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Green plants

924 species of vascular plants have been discovered to grow in the Drawa National Park. 55 of them are under species protection. Among the most botanically distinctive is most of all the rare in Poland northern leatherleaf whose station here, one of 9 in Poland, is furthest to the southwest in Europe, along with the fen orchid and species rare in this region, such as: European ginger, common honeysuckle, Turk’s cap lily, and twig rush. The botanists are interested in, for example, orchids (marsh, lesser-butterfly, helleborine: mud, red, and flat-leaved, and twayblade). Four kinds of clubmoss are present here: stiff, stag’s horn, running, and fir. Especially valuable is the disappearing in other regions of Poland peatbog flora, with mud cranberry, cottonsedge, white beaksedge, sundew, water arum, the very rare leatherleaf, peat moss, burning moss, mud violet, and peat violet.

In the forests we will find anemone, buttercup, forest violets, weasel-snout, liverwort, sweet wood-ruff, mountain mellick, lungwort, and ferns (common, eagle, wood, and others). Typical for the forests are also: lily-of-the-valley, little lily-of-the-valley, and Solomon’s seal. The tree trunks are overgrown with epiphytic mosses and lichen. The undergrowth in acidic beech forests is rich in typical for this ecosystem mosses. In the undergrowth of wet meadows grows impatiens noli-tangere. The forest edges are full of colourful patches of edge-type growth, such as hillside pea, wood cow-weed, the rare in Drawa Wilderness yellow foxglove, and the common sweet violet. Forest clearings are home to bushgrass, evening primrose, raspberry, and blackberry. Completely different is the flora of pinewoods, with the presence of Prince’s pine, clubmoss, huckleberry, deschampsia grass, wood moss, heather, and reindeer lichen as almost all species to be seen there.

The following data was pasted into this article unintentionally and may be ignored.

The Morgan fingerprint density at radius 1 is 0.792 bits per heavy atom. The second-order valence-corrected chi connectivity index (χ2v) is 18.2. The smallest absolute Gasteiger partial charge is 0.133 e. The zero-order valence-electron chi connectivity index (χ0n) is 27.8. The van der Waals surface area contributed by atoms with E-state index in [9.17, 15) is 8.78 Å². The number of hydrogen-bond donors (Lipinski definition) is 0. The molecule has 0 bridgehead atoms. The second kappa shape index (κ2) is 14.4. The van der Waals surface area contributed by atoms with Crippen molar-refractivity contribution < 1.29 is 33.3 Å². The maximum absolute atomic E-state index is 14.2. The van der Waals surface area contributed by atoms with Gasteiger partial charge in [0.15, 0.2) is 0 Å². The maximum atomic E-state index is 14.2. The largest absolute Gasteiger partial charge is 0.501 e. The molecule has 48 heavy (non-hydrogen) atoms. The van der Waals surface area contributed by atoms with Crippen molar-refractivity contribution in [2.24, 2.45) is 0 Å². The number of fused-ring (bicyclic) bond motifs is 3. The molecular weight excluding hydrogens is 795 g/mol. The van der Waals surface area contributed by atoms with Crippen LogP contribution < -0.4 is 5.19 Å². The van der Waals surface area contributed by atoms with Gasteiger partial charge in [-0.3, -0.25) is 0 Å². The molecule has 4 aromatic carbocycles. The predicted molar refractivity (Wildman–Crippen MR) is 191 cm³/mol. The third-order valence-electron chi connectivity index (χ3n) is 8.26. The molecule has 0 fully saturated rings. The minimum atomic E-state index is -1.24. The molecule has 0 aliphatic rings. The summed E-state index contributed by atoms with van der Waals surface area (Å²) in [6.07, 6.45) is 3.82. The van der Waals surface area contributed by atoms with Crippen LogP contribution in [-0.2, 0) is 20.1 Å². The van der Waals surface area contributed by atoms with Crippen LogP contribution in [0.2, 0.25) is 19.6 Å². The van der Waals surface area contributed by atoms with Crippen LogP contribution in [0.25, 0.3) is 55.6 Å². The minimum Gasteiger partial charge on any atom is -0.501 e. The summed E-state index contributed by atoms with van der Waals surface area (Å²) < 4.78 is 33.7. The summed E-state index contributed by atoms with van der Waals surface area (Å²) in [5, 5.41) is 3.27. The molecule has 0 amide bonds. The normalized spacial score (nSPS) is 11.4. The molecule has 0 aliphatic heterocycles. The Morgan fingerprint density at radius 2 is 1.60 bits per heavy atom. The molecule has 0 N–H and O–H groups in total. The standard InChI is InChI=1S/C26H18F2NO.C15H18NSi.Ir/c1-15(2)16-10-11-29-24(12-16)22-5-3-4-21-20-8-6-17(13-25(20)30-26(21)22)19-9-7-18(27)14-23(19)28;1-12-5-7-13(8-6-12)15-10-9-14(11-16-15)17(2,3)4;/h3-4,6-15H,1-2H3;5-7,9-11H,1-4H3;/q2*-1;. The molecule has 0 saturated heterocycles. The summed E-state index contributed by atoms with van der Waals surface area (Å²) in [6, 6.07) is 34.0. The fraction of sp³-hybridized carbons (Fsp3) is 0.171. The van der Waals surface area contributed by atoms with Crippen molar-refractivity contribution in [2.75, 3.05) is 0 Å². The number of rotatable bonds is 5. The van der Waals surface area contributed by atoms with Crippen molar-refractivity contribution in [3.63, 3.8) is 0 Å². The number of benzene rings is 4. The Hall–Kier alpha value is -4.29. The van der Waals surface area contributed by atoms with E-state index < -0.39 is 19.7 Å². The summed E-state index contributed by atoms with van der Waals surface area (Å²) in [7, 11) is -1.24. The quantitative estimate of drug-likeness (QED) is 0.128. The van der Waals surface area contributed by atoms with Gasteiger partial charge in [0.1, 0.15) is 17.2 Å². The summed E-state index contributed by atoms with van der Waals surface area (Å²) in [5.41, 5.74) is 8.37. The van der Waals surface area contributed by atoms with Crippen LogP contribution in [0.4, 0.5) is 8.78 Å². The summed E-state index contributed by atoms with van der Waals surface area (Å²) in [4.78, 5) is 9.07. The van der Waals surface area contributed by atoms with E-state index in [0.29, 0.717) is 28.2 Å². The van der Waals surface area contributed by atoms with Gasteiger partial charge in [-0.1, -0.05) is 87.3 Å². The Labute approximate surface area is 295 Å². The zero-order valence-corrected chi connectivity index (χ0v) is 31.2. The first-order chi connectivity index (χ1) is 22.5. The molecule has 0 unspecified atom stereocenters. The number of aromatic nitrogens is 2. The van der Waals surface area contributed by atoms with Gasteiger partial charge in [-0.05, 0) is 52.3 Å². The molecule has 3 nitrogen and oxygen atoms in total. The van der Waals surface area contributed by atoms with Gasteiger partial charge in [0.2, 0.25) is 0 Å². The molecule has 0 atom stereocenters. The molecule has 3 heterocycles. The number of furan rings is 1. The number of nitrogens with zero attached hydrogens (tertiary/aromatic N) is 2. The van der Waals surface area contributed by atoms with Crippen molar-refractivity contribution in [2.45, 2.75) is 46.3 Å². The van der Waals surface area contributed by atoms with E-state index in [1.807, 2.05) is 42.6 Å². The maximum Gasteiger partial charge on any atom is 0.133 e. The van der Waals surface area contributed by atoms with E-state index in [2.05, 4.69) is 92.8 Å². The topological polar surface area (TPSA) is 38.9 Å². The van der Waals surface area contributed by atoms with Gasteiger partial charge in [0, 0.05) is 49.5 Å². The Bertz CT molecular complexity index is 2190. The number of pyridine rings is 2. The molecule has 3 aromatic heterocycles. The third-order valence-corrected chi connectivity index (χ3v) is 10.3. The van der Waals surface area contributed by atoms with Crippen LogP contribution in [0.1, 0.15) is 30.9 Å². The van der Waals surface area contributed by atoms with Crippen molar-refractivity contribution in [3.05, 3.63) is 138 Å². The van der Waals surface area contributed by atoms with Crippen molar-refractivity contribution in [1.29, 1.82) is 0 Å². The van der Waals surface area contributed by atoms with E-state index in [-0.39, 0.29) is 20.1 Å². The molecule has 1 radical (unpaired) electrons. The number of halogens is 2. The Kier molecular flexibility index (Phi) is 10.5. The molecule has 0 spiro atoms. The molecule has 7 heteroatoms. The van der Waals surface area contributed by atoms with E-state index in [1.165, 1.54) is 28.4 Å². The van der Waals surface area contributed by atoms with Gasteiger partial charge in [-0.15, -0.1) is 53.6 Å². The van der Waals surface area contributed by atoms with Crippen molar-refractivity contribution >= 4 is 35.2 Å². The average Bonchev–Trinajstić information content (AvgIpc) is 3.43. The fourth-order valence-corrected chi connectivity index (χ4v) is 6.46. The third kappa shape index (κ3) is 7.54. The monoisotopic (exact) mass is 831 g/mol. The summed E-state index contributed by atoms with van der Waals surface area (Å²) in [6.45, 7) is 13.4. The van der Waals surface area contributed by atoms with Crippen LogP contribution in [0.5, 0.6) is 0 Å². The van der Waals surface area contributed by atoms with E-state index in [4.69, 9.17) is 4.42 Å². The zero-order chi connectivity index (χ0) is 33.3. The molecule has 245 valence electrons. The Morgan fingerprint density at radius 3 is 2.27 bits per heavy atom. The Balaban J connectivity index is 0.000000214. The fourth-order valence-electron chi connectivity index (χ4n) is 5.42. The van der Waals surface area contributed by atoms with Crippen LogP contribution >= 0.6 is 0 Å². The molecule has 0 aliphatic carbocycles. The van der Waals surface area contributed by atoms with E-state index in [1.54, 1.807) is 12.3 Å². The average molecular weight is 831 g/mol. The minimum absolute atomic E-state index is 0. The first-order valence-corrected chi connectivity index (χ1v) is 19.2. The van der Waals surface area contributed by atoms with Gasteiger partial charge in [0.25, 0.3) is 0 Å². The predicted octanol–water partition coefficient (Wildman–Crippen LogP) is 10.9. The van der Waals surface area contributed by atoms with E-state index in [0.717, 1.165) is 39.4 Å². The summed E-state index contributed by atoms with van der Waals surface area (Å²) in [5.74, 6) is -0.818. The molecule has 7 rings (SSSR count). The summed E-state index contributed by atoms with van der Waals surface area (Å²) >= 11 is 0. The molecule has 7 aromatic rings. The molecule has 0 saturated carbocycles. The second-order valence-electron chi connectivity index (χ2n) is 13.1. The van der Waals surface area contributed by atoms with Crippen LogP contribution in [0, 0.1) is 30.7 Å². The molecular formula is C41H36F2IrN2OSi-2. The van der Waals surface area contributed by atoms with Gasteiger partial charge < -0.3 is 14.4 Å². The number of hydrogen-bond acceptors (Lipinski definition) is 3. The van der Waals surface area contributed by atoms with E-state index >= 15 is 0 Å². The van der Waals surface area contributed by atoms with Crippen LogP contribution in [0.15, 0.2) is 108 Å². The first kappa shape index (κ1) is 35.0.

The sides of the roads are rich in sandy flowers such as wild thyme, heather, sheep’s-bit, tiger lily, field clover, astragalus, sand pink, maiden pink, and others. Very floristically interesting are also the mid-forest meadows with their sedge, buttercup, superb pink, adder’s-tongue, and the spring-symbolizing primula.
The water flora of the Draw national Park is interesting. In lakes we can find pond-weed, hornwort, stonewort, water thyme, water lily, and others. Typical to river currents are crawfoot and the red Hildenbrandtia seaweed. The river banks are overgrown with reeds and sedge, but you can also please your eye with buttercups, iris, and forget-me-nots. The peatbogs are usually overgrown with dense and vast manna, twig, sedge, and reed rushes.

Specific is the flora of former cemeteries and remain of old settlements. For them typical are: periwinkle, spring snowflake, columbine, and common ivy. Among the Park’s plants some are attractive and some unassuming, some medicinal, and some poisonous. Some of them have been here from the beginning of vegetation in this area, and some were brought in by humans. They all contribute to the richness of this Park